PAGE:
United Way of Northern New Jersey Caregivers Coalition tapped into the volunteer spirit and tech savvy of area teenagers, pairing nine digital natives with family caregivers for a free tech support session last month that was eye-opening for both generations.
Some 30 family caregivers showed up at the Verona Community Center on May 20th with their personal smartphones, tablets and laptops in hopes of learning how to better navigate what can be an intimidating digital world. Many of the caregivers are hoping to integrate the use of technology in their care for loved ones who are ill, frail or living with a mental or physical disability.
Their tech mentors for two hours were local Verona and Montclair teenagers who negotiate the digital world with ease, having grown up using technology.
Sheila O’Connell, a Cedar Grove resident, brought with her a Christmas present that sat unopened for five months. She had received an Echo Dot but had no idea how to use it. As a former caregiver to her mother and owner of Home & Hospital Medical Personnel, a home care agency, O’Connell said she signed up immediately when she heard about the workshop.
“I need step-by-step directions. I’m much more hesitant than the younger generation,” O’Connell said. “I have the directions now in my purse and I’m going to try it when I get home. Jessie was clear, she was great, and this was wonderful.”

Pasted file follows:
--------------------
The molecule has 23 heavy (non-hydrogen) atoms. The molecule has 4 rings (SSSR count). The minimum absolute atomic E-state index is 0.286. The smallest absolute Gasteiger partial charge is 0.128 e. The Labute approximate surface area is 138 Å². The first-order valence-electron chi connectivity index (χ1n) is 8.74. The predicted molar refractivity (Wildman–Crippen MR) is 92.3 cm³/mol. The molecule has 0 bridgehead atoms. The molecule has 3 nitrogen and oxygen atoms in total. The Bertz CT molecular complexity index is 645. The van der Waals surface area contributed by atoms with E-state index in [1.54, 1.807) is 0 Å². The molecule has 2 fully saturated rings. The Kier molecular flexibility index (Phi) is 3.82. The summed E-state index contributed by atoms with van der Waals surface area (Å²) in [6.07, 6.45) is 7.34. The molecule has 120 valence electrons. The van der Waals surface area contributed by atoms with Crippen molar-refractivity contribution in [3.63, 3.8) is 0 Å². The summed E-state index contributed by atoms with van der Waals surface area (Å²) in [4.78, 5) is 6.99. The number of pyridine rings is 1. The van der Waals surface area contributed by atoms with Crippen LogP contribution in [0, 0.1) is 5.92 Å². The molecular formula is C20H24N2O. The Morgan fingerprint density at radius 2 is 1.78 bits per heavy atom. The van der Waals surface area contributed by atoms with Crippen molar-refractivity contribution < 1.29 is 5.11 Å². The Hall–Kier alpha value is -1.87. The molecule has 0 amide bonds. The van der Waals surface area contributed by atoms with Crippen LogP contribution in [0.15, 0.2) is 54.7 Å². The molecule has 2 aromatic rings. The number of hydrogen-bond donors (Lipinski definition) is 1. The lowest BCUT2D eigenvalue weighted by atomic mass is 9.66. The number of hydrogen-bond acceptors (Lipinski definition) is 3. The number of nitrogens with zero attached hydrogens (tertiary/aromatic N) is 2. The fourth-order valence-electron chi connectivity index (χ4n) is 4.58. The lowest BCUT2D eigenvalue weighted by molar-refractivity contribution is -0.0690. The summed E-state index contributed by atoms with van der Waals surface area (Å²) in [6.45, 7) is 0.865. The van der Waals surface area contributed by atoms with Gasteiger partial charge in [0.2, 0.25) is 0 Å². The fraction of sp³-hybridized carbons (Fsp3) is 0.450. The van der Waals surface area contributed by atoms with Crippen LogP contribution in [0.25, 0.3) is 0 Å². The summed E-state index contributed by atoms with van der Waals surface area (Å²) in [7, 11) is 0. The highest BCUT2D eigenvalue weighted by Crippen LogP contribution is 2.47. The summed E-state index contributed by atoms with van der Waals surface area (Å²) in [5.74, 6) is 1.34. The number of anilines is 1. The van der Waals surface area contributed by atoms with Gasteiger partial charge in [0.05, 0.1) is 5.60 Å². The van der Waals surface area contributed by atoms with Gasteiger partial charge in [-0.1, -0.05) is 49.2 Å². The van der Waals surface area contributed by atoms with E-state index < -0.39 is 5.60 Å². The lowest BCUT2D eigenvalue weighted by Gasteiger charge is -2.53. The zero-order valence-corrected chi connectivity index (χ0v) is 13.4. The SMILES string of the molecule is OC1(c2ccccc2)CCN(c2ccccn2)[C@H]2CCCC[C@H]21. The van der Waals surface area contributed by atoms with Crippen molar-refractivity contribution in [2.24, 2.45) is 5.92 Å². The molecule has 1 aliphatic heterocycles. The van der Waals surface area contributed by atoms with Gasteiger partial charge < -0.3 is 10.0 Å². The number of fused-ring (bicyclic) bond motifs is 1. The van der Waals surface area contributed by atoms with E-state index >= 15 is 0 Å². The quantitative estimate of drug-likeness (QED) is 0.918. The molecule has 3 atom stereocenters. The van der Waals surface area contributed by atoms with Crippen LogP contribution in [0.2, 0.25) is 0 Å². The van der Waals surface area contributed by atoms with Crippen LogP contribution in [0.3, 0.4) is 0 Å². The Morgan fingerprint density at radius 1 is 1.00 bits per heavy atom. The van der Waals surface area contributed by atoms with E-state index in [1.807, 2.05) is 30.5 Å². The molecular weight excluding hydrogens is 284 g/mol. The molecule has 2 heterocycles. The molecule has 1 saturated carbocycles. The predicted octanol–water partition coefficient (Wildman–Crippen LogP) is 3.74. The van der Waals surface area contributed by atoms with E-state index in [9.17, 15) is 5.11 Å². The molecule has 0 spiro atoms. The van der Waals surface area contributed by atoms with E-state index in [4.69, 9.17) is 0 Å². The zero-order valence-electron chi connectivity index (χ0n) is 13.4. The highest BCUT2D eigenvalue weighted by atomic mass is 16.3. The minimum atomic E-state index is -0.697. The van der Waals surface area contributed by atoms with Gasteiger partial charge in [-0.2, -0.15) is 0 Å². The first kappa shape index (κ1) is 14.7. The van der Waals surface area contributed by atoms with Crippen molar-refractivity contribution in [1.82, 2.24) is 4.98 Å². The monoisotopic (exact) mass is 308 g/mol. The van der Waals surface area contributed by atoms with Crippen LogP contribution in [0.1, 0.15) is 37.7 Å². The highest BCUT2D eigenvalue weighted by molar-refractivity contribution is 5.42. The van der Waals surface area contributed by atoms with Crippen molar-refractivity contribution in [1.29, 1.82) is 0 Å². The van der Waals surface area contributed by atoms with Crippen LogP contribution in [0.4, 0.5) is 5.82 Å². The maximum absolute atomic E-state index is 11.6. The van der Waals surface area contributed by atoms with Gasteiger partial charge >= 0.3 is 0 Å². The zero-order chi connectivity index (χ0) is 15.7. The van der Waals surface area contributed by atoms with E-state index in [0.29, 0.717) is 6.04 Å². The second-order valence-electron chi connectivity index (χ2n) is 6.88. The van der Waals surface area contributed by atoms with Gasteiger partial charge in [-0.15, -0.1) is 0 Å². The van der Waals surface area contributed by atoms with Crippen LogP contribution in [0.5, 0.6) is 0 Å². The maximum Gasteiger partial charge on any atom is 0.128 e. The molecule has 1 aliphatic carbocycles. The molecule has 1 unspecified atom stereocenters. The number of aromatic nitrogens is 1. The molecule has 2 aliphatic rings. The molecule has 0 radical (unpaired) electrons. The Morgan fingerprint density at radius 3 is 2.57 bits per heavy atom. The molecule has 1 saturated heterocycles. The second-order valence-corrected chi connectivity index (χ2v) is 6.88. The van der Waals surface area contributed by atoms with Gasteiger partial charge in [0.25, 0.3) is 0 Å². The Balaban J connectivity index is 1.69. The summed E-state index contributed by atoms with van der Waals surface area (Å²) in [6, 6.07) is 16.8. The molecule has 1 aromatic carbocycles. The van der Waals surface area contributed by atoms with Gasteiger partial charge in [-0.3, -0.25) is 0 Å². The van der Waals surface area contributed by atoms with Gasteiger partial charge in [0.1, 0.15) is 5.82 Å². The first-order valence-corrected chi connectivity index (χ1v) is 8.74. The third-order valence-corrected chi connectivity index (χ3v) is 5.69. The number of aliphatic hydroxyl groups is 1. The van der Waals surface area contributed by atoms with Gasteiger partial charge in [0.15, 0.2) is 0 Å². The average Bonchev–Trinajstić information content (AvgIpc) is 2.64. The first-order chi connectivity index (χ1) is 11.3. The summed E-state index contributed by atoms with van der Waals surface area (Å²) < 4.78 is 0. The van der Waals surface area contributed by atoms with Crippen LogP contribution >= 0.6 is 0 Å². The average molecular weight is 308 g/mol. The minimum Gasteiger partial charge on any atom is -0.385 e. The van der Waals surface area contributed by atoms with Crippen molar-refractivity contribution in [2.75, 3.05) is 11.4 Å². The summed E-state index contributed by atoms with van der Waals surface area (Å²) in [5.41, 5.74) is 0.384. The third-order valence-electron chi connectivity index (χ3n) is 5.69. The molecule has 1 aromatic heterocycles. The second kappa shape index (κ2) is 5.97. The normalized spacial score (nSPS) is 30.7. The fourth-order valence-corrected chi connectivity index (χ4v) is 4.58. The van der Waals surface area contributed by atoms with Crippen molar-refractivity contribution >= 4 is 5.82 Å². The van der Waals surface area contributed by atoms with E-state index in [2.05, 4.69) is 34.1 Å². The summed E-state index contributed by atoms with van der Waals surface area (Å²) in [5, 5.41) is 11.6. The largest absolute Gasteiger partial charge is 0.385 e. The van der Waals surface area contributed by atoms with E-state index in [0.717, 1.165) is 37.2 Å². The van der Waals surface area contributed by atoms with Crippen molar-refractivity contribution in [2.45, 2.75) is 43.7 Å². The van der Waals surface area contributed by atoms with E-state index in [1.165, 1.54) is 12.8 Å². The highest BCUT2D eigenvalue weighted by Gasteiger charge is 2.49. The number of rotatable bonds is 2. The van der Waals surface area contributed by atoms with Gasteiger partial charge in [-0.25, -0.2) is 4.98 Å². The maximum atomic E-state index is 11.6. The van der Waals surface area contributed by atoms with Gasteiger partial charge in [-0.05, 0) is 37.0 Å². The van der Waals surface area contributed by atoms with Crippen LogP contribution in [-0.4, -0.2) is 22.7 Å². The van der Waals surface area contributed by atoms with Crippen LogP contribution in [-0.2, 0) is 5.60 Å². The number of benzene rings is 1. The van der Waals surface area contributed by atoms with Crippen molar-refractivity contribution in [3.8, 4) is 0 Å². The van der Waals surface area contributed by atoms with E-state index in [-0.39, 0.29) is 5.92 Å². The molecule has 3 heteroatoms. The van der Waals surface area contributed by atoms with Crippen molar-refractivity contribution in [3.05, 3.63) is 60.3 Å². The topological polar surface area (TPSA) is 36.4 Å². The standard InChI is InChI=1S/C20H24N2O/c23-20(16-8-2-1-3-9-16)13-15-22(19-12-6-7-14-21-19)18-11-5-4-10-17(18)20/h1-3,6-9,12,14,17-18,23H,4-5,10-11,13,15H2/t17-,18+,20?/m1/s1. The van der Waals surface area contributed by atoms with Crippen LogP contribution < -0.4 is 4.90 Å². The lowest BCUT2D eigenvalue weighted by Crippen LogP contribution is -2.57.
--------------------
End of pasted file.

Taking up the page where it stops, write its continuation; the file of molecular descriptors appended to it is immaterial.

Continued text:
The idea for the workshop came from listening to Coalition members who have shared that technology can be more frustrating than helpful, said Deb Day, the United Way Caregivers Coalition manager who organized the event. It was a no-brainer that the perfect candidates for the job would be young people who are immersed in technology, Day said.
“I have a grandma and she needs help, so I thought this would be a good opportunity to help others like her,” Verona eighth grader Olivia Egan said. “A lot of the people said it’s funny that we’re the experts, but we’ve grown up with this. It’s interesting to see the transition from their time with giant TVs and now we have phones in our hands.”
Since its founding in 2005, the Coalition has helped improve the lives of area residents who assist loved ones with tasks such as finding transportation to medical appointments, managing finances, completing chores and administering around-the-clock personal care. The Coalition provides free caregiving workshops like this one throughout its five-county footprint.
Jarvis Hawley, a five-year Coalition member and former Montclair acting fire chief, said he’s been a caregiver since 2007, first to his father, then his wife, who is an above-the-knee amputee, and now to his mother. Hawley said he retired early because of all the caregiving he was doing. Hawley attended the event with his wife, Audrey.
“I’m one person, I can always learn more,” Hawley said. “Coming to the meetings is a good reminder that you’re not the only one going through this. The meetings address every issue – mental, physical, financial.”
For more information about the United Way Caregivers Coalition, visit UnitedWayNNJ.org